The reaction of many to these intrusions was to wear their target status as a badge of honor. “Subpoena envy” is an obvious play on words. It was applied to (and by) those mavericks and heretics who were irked at not being considered worthy of investigation.
Well, it remains to be seen whether the term is germane to those of us in the media world who, unlike The Commercial Appeal, had not (as of Sunday, anyhow) been served with a subpoena seeking the identities of the online commenters on our websites. It also remains to be seen whether those who sought such information — attorneys for the Shelby County Commission — are to be viewed as latter-day McCarthyites or as honest seekers after truth.
The jury of public opinion may be out for a while, regardless of what happens in the courts per se. The Commercial Appeal has meanwhile indicated it will resist the subpoena.
While maintaining that he had no advance knowledge of the subpoena effort (apparently no member of the Shelby County Commission did), Commissioner Steve Mulroy, a Democrat and a member of the Commission majority which has striven to retard the creation of municipal school districts, has offered a public rationale for the subpoena request.
In essence, it is that the subpoena — which, if successfully executed, would not result in the publication of the information gained about commenters’ identities — might establish a context in which a John Doe, or series of John Does, could be demonstrated to have stated racist rationales for resisting city/county school consolidation and favoring municipal schools, while simultaneously being involved in some advice or influence capacity with the framers of relevant legislation.
And any such connection, if demonstrated, would be germane to that portion of the ongoing County Commission suit that alleges re-segregation to be a motive of the legislation enabling municipal school referenda in Shelby County’s suburbs.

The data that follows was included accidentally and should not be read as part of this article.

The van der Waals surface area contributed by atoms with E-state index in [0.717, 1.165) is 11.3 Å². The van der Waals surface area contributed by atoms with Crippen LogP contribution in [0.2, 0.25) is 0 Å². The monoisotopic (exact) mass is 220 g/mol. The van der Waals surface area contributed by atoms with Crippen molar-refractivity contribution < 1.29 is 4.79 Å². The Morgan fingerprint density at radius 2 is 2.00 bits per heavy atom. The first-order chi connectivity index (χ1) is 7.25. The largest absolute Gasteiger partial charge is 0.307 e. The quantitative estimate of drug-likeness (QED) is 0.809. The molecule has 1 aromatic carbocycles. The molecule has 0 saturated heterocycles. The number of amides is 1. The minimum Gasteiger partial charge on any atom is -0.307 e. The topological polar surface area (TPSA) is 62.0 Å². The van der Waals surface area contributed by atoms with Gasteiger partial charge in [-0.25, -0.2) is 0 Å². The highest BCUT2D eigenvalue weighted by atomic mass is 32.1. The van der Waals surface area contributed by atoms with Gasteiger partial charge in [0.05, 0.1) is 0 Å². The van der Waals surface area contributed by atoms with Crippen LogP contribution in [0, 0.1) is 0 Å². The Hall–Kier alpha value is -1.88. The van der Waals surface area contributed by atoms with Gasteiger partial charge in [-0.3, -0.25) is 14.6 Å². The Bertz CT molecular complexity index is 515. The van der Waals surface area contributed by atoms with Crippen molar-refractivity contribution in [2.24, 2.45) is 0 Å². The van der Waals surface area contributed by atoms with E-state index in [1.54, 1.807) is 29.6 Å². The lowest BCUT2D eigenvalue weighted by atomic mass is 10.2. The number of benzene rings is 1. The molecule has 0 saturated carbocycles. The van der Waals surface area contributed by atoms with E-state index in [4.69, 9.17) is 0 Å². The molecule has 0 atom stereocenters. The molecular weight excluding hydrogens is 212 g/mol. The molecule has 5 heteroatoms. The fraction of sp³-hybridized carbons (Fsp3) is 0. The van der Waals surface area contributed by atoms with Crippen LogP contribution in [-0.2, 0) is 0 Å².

It is this aspect of the subpoena request that Commercial Appeal executives have called a “fishing expedition.” And the following explanation of motive, from a member of the legal team itself to each individual commissioner, elaborates on the premise:
It appears that some of you have questions about the recent subpoena we served on the Commercial Appeal. Rest assured we did not serve the subpoena to seek the identity of those who disagree with our legal position or those that are critical of you. Instead, we have a very specific legal need for information related to some of the posted comments. We are not trying to embarrass ordinary citizens, nor do we need to make public the information we learn. Instead, it is very likely that we could receive the information we seek on a confidential basis so that we would not need to publicly disclose poster’s names or comments. We would have been glad to negotiate with the Commercial Appeal’s attorneys to protect this confidentiality if they had called us rather than just commenting on a news story.
Please realize that we are in the middle of discovery in this case and we are requesting all kinds of information that we will need to prove our case. The information we have subpoenaed is information we need, and the Commercial Appeal’s website appears to warn those that choose to post comments that it cannot guarantee the confidentiality of their personally identifiable information. Even so, we will do whatever the Court requires to protect confidential or personally identifiable information of posters.
Never mind that somewhat hedged pledge that the recipients of this hitherto confidential information “would not need to publicly dispose poster’s names or comments.” As in any game of gossip, the idea that “you can tell me, I won’t tell anybody else” is arguably always suspect, no matter the good motives of the pledger.
The real problem with the subpoena request, aside from questions of whether it invades privacy or nibbles away at the First Amendment, would seem to be that it imagines political mechanisms that don’t exist. We can take it as a given that racism still exists in the minds of legislators, as in those of citizens at large, most of whom would not acknowledge it, even to themselves.
But to go on from there to assume that influential legislators in Nashville — specifically, the oh-so-fastidious and careful state Senator Mark Norris, principal author of the legislation in question — would be provably and primarily moved by advice from anybody who would author racist rants in a public newspaper, even anonymously, would seem to be a leap of faith akin to the ones serially and catastrophically taken by Wilie E. Coyote off the edges of cliffs in the Roadrunner cartoons.
And the cast of mind which imagines such a premise is, arguably, an unusual bias in itself — ignoring the social and economic and purely political contexts in which suburbanites and their representatives in legislative bodies might desire what they think of as autonomy, even as others might legitimately question it as discriminatory.